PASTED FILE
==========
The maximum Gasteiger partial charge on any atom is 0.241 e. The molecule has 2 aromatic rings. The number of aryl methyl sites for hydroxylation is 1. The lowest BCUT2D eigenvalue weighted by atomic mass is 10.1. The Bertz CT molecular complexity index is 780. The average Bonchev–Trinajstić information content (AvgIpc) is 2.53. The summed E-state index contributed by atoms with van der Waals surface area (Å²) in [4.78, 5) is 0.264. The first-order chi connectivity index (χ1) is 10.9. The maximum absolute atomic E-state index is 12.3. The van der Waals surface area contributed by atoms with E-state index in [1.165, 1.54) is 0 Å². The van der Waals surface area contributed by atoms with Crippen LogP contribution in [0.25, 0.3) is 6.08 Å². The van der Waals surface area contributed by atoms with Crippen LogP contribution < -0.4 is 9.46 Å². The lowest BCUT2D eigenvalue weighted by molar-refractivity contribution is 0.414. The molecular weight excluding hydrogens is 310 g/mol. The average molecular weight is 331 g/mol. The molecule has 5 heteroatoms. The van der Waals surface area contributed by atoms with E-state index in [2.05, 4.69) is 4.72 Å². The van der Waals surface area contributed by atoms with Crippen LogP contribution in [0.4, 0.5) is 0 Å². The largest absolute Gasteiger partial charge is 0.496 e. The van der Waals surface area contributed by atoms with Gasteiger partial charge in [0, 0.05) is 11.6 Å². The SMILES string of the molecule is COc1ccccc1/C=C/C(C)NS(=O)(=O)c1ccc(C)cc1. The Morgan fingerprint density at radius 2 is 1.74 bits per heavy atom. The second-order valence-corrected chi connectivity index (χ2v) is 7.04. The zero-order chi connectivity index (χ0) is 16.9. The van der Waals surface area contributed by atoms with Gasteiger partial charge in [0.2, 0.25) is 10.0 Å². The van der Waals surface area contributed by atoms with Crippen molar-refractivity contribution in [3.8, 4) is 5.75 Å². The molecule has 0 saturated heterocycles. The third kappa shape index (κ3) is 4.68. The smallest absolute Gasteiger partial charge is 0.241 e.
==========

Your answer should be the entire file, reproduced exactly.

The maximum Gasteiger partial charge on any atom is 0.241 e. The molecule has 2 aromatic rings. The number of aryl methyl sites for hydroxylation is 1. The lowest BCUT2D eigenvalue weighted by atomic mass is 10.1. The Bertz CT molecular complexity index is 780. The average Bonchev–Trinajstić information content (AvgIpc) is 2.53. The summed E-state index contributed by atoms with van der Waals surface area (Å²) in [4.78, 5) is 0.264. The first-order chi connectivity index (χ1) is 10.9. The maximum absolute atomic E-state index is 12.3. The van der Waals surface area contributed by atoms with E-state index in [1.165, 1.54) is 0 Å². The van der Waals surface area contributed by atoms with Crippen LogP contribution in [0.25, 0.3) is 6.08 Å². The van der Waals surface area contributed by atoms with Crippen LogP contribution < -0.4 is 9.46 Å². The lowest BCUT2D eigenvalue weighted by molar-refractivity contribution is 0.414. The molecular weight excluding hydrogens is 310 g/mol. The average molecular weight is 331 g/mol. The molecule has 5 heteroatoms. The van der Waals surface area contributed by atoms with E-state index in [2.05, 4.69) is 4.72 Å². The van der Waals surface area contributed by atoms with Crippen LogP contribution in [0.4, 0.5) is 0 Å². The largest absolute Gasteiger partial charge is 0.496 e. The van der Waals surface area contributed by atoms with Gasteiger partial charge in [0, 0.05) is 11.6 Å². The SMILES string of the molecule is COc1ccccc1/C=C/C(C)NS(=O)(=O)c1ccc(C)cc1. The Morgan fingerprint density at radius 2 is 1.74 bits per heavy atom. The second-order valence-corrected chi connectivity index (χ2v) is 7.04. The zero-order chi connectivity index (χ0) is 16.9. The van der Waals surface area contributed by atoms with Gasteiger partial charge in [0.2, 0.25) is 10.0 Å². The van der Waals surface area contributed by atoms with Crippen molar-refractivity contribution in [3.8, 4) is 5.75 Å². The molecule has 0 saturated heterocycles. The third kappa shape index (κ3) is 4.68. The smallest absolute Gasteiger partial charge is 0.241 e.